Religion: Divided EU to preach religious freedom abroad
30 April 2013
The EU is preparing guidelines for European diplomats on how to advance religious freedom and the separation of church and state when working abroad. The mission has its share of pitfalls, since the EU itself is divided and ambiguous when it comes to the subject.
Not many EU countries are neutral when it comes to religion. The Queen of England is head of the Anglican Church, the Dutch euro coins bear the text “God be with us”, and the European Court of Human Rights does not object to crucifixes in Italian public schools. Despite much tolerance for the strong links between the Church and member states, EU diplomats visiting foreign countries will soon have to observe a set of guidelines aimed at promoting religiously neutral government that safeguards religious freedoms. Various participants concluded yesterday that a debate on religious freedom in the European Parliament was an exercise in sanctimony.
First define the European identity
"We must first define a European identity before trying to export it", said Lorenzo Zucca, a legal expert connected to King's College in London, who was invited to the debate. "Everyone knows how difficult it is to talk about religion at a European level." The current uproar concerning the Hungarian government, which has imposed Roman Catholicism on public institutions, and the emotional debate about the reference to the 'Jewish–Christian tradition' of Europe in the rejected European constitution, are prime examples of this.
Robert-Jan Uhl, human rights adviser of the Organisation for Security and Co-operation in Europe, cautions the EU to adopt a very practical approach. "This concerns fundamental rights, for example, that people may import and distribute religious literature and that prisoners receive meals that comply with their religious beliefs." He says that vegetarian meals were initially not available to Buddhist prisoners in Poland. "The case was referred to the European Court of Human Rights. The court ruled that their religious dietary practices must be respected."
The right to not believe
Mr Uhl points out another problem whereby many nations are only prepared to protect a minority religion if people are actually prepared to officially register as believers. "That is absurd. You should be able to worship with whoever you like, without having to register in advance. The EU should criticise this practice."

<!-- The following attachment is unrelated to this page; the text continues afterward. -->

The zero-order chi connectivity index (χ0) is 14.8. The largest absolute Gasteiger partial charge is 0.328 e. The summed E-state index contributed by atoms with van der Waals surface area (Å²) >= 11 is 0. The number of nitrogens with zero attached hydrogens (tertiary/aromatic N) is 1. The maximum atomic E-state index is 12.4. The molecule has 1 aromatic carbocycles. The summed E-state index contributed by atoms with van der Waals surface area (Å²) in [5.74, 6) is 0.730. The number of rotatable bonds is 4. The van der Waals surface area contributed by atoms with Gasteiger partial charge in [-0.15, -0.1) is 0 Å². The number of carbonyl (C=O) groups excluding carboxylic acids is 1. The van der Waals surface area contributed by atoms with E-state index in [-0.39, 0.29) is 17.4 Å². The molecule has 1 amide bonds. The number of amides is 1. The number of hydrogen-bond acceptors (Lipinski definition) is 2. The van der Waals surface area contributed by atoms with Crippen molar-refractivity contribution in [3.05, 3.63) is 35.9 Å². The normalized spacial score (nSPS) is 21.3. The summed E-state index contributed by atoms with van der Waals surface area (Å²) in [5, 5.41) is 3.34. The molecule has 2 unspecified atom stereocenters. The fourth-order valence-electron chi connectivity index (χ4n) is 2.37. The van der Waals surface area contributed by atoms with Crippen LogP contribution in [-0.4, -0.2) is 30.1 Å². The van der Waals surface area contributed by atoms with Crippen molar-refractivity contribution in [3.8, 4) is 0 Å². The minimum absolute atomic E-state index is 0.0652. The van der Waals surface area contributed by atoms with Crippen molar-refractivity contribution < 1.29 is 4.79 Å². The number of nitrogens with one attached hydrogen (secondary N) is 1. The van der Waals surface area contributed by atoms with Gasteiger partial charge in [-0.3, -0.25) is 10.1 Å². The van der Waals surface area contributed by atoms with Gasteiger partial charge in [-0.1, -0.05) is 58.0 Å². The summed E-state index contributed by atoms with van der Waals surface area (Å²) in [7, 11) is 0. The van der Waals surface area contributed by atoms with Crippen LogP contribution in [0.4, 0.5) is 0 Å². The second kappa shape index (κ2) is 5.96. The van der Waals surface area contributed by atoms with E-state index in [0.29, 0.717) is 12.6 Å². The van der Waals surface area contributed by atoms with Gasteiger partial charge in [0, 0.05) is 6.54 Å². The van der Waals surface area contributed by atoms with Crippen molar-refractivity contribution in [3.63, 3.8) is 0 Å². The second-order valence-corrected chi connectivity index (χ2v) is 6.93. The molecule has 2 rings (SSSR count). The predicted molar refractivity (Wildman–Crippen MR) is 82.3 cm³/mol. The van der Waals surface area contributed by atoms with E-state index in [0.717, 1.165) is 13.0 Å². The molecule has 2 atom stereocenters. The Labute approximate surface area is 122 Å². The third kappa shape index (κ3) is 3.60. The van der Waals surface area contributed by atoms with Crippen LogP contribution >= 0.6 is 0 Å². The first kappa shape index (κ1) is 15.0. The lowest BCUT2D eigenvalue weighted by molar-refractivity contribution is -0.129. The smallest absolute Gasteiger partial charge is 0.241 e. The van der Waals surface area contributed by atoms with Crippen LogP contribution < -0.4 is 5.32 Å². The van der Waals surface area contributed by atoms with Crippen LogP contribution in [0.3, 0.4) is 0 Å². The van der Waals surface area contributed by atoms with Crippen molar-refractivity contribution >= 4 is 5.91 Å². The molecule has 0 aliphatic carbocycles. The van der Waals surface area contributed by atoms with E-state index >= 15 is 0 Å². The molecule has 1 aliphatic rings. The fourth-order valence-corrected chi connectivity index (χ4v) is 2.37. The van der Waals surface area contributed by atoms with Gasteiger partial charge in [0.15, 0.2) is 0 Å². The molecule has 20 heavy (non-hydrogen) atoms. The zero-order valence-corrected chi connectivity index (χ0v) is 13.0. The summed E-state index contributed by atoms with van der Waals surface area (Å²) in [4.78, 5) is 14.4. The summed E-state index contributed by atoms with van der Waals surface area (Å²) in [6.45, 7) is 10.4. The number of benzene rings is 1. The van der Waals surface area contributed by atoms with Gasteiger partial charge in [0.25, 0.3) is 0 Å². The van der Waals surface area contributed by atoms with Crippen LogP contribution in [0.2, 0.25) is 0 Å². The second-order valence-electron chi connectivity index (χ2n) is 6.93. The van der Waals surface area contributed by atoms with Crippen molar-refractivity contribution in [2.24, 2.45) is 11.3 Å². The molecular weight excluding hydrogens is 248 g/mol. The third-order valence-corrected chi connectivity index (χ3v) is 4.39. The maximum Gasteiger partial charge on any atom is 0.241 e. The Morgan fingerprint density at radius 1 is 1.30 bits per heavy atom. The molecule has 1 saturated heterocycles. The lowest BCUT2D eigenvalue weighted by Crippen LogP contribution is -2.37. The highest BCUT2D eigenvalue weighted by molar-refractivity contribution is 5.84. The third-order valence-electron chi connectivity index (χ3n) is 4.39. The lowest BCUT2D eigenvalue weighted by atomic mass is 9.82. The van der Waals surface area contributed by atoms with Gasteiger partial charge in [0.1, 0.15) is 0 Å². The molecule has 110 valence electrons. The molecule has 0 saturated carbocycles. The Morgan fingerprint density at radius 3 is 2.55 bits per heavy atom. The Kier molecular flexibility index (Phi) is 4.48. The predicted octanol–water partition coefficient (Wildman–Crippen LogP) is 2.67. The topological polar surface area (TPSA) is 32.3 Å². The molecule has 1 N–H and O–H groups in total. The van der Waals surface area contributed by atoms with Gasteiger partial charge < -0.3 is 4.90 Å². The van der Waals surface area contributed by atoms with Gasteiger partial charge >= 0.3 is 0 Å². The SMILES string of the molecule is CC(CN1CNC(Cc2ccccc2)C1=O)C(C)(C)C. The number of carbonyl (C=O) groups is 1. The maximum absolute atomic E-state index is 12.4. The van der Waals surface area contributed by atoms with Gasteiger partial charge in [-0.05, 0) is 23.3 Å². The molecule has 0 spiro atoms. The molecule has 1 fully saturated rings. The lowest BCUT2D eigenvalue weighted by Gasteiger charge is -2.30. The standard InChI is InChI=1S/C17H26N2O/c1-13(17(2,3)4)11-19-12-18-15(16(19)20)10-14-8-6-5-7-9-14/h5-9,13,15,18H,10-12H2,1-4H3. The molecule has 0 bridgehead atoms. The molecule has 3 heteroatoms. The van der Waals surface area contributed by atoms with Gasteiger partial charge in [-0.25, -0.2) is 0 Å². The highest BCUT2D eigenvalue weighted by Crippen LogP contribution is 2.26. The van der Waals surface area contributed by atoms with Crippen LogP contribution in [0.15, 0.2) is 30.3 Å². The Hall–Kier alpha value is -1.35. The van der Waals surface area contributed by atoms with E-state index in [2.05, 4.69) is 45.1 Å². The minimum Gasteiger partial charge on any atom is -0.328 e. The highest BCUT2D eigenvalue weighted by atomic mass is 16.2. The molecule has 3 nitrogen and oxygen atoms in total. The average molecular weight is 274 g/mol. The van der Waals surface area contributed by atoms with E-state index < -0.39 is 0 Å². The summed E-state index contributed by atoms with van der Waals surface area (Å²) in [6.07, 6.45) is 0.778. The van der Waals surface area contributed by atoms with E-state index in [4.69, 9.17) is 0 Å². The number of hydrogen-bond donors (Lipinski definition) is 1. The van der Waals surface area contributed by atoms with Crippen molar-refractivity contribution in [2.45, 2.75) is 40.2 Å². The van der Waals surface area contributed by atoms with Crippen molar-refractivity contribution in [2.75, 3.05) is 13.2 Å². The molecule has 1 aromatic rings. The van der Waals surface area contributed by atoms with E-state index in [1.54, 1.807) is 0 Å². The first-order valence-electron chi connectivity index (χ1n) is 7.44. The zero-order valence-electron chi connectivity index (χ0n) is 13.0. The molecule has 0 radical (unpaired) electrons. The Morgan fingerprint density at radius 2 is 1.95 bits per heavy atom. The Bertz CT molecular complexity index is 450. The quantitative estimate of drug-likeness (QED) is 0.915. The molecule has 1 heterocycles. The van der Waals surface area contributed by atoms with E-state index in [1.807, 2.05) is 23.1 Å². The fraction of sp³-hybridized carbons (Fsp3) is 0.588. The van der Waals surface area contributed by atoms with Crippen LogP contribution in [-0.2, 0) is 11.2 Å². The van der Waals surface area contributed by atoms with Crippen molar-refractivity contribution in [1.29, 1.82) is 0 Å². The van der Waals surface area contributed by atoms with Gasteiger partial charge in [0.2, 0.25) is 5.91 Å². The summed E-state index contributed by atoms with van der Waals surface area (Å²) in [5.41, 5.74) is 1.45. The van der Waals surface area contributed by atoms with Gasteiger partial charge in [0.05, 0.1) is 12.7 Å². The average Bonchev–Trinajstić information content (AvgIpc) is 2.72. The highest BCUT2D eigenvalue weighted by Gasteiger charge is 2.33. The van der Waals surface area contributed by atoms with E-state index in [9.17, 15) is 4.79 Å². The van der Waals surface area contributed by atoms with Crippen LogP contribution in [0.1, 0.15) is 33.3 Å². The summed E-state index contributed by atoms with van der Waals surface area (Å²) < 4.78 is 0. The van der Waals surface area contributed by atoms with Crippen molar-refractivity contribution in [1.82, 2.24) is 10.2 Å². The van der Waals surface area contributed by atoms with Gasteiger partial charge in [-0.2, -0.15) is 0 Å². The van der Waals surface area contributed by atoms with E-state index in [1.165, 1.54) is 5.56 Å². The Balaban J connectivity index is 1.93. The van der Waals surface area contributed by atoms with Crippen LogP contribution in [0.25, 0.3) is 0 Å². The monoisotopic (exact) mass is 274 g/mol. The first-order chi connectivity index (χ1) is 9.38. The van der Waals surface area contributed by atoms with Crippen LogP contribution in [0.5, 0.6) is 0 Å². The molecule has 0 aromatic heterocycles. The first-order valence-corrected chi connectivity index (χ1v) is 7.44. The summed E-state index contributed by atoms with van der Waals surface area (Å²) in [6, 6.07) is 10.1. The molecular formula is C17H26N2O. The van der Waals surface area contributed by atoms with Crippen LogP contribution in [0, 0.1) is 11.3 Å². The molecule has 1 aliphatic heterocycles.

Two Dutch MEPs lobbied hard for the guidelines, which are expected to be passed by the EU ministers in June. Peter van Dalen (Christian Union) and Dennis de Jong (Socialist Party) compiled the draft, which is currently being elaborated by the European External Action Service.
"The right to change religion or become non-religious is also crucial. And while this would undoubtedly lead to exclusion in certain countries, freedom of religious belief applies just as well to the right to not believe."
EU will also look at itself
Jean-Bernard Bolvin of the European External Action Service, recognises that religious wrongdoing also happens within Europe. The European Commission has almost no authority in this area, and rulings by the European Court of Human Rights often follow extensive periods of deliberation before handing down rulings that are not always observed. "This in no way alters the fact, however, that we could indeed devote attention to the matter within the context of our foreign policy. It is certainly not our intention to argue that only a secular state is entirely moral. However, if certain sections of the population are discriminated or people are hanged for their beliefs, then it is good for people to know what sorts of legal objections they might raise." He also thinks that debate on the subject would prove effective within the European Union. "This would prompt the EU nations to also look more closely at themselves," he argues.
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